Experience: That which is perceived, understood and remembered. Well at least that’s what Webster defines as experience. I’m not going to challenge it, it makes sense. But what if we experience something and then forget it? Do we also lose the benefit the experience had to offer? Or how about this, we do something grand, make a big splash but then everyone forgets. Does a task or accomplishment lose its luster if it’s forgotten? Can a thing that is not remembered have any significance in the first place?
The motion pictures would have us believe that any life regardless of how insignificant must affect the fabric of humanity. Just wait around till Christmas, somebody will be airing “It’s a Wonderful Life” to remind us all how one man can make a difference and how an angel gets his wings. But that’s short term, what about long term… one hundred, two hundred, three hundred years from now? Will the things we say or do now which will probably be forgotten have had any point?
For a search for an answer I first turned to some of the greatest thinkers to ever ponder the question, “Why are we all here?” or better put, “What is the meaning of life? Plato’s take on life was short and to the point, “The life which is unexamined is not worth living.” Translation: if we arrive on this earth and do not leave a footprint in the sands of time that others may either follow or disregard than we have not lived a life but wasted one. Tough character! Aristotle when posed the same question responded, “The condition of a thing whose essence is fully realized is a life that had meaning.” Hmm…essence fully realized, sounds like the Army’s old battle cry, “Be all that you can be!”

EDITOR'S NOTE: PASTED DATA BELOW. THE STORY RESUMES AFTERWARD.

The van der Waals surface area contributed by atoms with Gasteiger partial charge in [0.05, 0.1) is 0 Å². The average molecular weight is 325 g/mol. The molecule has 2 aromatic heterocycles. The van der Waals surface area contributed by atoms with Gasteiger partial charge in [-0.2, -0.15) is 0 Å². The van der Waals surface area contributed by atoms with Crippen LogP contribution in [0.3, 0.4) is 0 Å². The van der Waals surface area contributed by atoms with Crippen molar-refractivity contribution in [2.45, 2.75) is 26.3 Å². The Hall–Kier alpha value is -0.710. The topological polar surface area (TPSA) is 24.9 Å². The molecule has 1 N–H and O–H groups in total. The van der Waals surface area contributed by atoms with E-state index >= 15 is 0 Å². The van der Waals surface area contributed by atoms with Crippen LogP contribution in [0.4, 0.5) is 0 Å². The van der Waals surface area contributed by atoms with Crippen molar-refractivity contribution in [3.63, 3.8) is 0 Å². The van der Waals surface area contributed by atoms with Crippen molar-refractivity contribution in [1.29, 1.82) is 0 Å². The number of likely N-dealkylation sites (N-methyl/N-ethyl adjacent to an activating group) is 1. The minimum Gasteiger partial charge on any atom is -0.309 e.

If we turn to faith-based religions they would have us believe that goodness and kindness on earth are our ticket to salvation. That when our body dies we move on. Earth is a place for us to reinvent ourselves, better ourselves, learn and remember who we are. But if that’s true why does it say in 1Timothy 6:7, “For we brought nothing into this world and it is certain that we carry nothing out.” Well, if that includes our experience then life cannot be a lesson to be learned if it’s forgotten.
Who’s right? On one hand you’ve got the philosophers saying make a difference or perish and on the other the Bible teaches us that we are to learn from our time on this planet to prepare us for the after life; even though it seems to contradict itself in 1 Timothy.
To further confuse us, in Ecclesiastes 9:11 it states, “I returned and saw under the sun, that the race is not to the swift, nor the battle to the strong, neither yet bread to the wise, nor yet riches to men of understanding, nor yet favor to men of skill; but time and chance happeneth to them all!” Wow! Like that doesn’t blow your mind! That regardless of how smart, talented, gifted, intelligent or wise if you’re not lucky at the right time forget it! That stinks! But don’t we all know how true it is. Time and time again at the Olympics we’ve witnessed the favorite, the best make one slight mistake and falter. The best and the brightest don’t always leave their mark. There are no guarantees. But what kind of life would we have if there were? Doesn’t the element of chance or loss not sometimes teach us our most valuable lessons? I think so. But back to the original question, can a life forgotten have meaning?
Believe it or not the answer was never that difficult. Let me phrase it another way. Can a life without meaning be forgotten? Guess what? All life has meaning. Whether we discover it or not! Every decision we make or don’t make will affect others and therefore will automatically create our footprint in time. With that said, it does leave us with one question unanswered, is there a universal meaning to life? This is the best I’ve been able to come up with:
To be, to create, to alter the existence of not just
oneself but in the perception and reality of
others. Life cannot exist without observation
and therefore it can only have meaning through
interaction. This interaction must begin with
oneself and find safety before it can venture
out to the comfort or displeasure of others.
But just in case —- be lucky!
by Fred Cuellar the Diamond Guy®
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